Chester to be sworn in soon as transport and infrastructure minister

Former shadow parliamentary secretary for roads will have lighter load than Truss

Chester to be sworn in soon as transport and infrastructure minister
Barnaby Joyce and Darren Chester.


Darren Chester is unlikely to speak about his new roles until he is sworn in on Thursday, his office says.

Chester remains assistant minister for defence for the moment, having gained the infrastructure and transport portfolios in prime minister Malcolm Turnbull’s cabinet reshuffle announced on Saturday.

From the ministerial responsibilities of outgoing National Party leader Warren Truss fellow National and now deputy leader Fiona Nash gains the regional development portfolio, while Liberal Paul Fletcher remains minister for major projects, territories and local government.

Meanwhile, Angus Taylor is the new assistant minister to the prime minister for cities and digital transformation following the resignation of Jamie Briggs.

"Darren will make a formidable contribution in this portfolio," Turnbull says.

"He has been one of the younger stars in the Parliament and recognised as such for a long time."  

With new Nationals leader Barnaby Joyce retaining agriculture, Turnbull saw fit to retain the Coalition convention of making a National politician transport minister.

Hailing from Gippsland and a former journalist and chief of staff for senior Victorian Nationals politician Peter Ryan, Chester does have experience with transport and infrastructure issues.

He was shadow parliamentary secretary for roads and regional transport between September 2010 and September 2013.

In that time, Chester spoke in favour of creating the National Heavy Vehicle Regulator.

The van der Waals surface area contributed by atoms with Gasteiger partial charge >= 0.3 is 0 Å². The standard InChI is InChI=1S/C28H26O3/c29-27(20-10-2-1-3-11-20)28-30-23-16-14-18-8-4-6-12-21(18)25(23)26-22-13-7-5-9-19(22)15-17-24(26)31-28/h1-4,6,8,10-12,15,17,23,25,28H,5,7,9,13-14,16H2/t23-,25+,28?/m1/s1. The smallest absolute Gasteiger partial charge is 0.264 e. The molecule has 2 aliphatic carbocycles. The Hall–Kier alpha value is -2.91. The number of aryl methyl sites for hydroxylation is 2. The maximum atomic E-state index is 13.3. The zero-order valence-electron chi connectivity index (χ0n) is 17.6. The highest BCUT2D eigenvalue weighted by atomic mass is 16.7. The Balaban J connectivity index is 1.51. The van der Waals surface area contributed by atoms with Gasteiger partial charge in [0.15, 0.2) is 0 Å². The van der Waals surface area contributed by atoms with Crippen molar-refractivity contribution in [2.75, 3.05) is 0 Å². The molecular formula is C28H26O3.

However, he was critical of the Road Safety Remuneration Bill to create the Road Safety Remuneration Tribunal, saying "irrefutable proof of the link between safe rates and road safety" had failed to emerge.

He took governments of all parties to task for focusing on legislation and regulation rather than the state of the roads themselves.

"It was interesting that the first thing the road transport operators in my electorate raised with me was the safety of the road environment," he told federal parliament is 2012.

"They did not use the words 'holistic approach to road safety', but that is what they are talking about.

"They are talking about the complete picture rather than picking out one part of the jigsaw and pretending we have got an answer for it.

"What I have said to this government, to the previous Labor government in Victoria and to the current Victorian coalition government is that we need to build safer roads to meet the demands of the larger vehicles that are using our roads today—not just the heavy vehicles in the commercial sector but the large recreational vehicles which are on the road.

"In addition we need to invest more in the provision of decent rest areas and decent facilities for the travelling public and the heavy vehicle sector.

"It is very hard to expect a transport operator to just pull over and get a bad night's sleep on the side of the road. We have to provide decent facilities for them to actually get some rest when they are resting."

As a member of parliament, Chester has pushed the case for truck and recreational vehicle rest areas in his electorate.

Last year, he praised the upgrading of four of them.

"These sections of road represent some of East Gippsland’s most vital freight routes, which is why providing safe rest areas and turning areas is so important," Chester said.

"This investment in safe, practical and convenient facilities will make a real difference for all road users by preventing the number of deaths and serious injuries on our roads."

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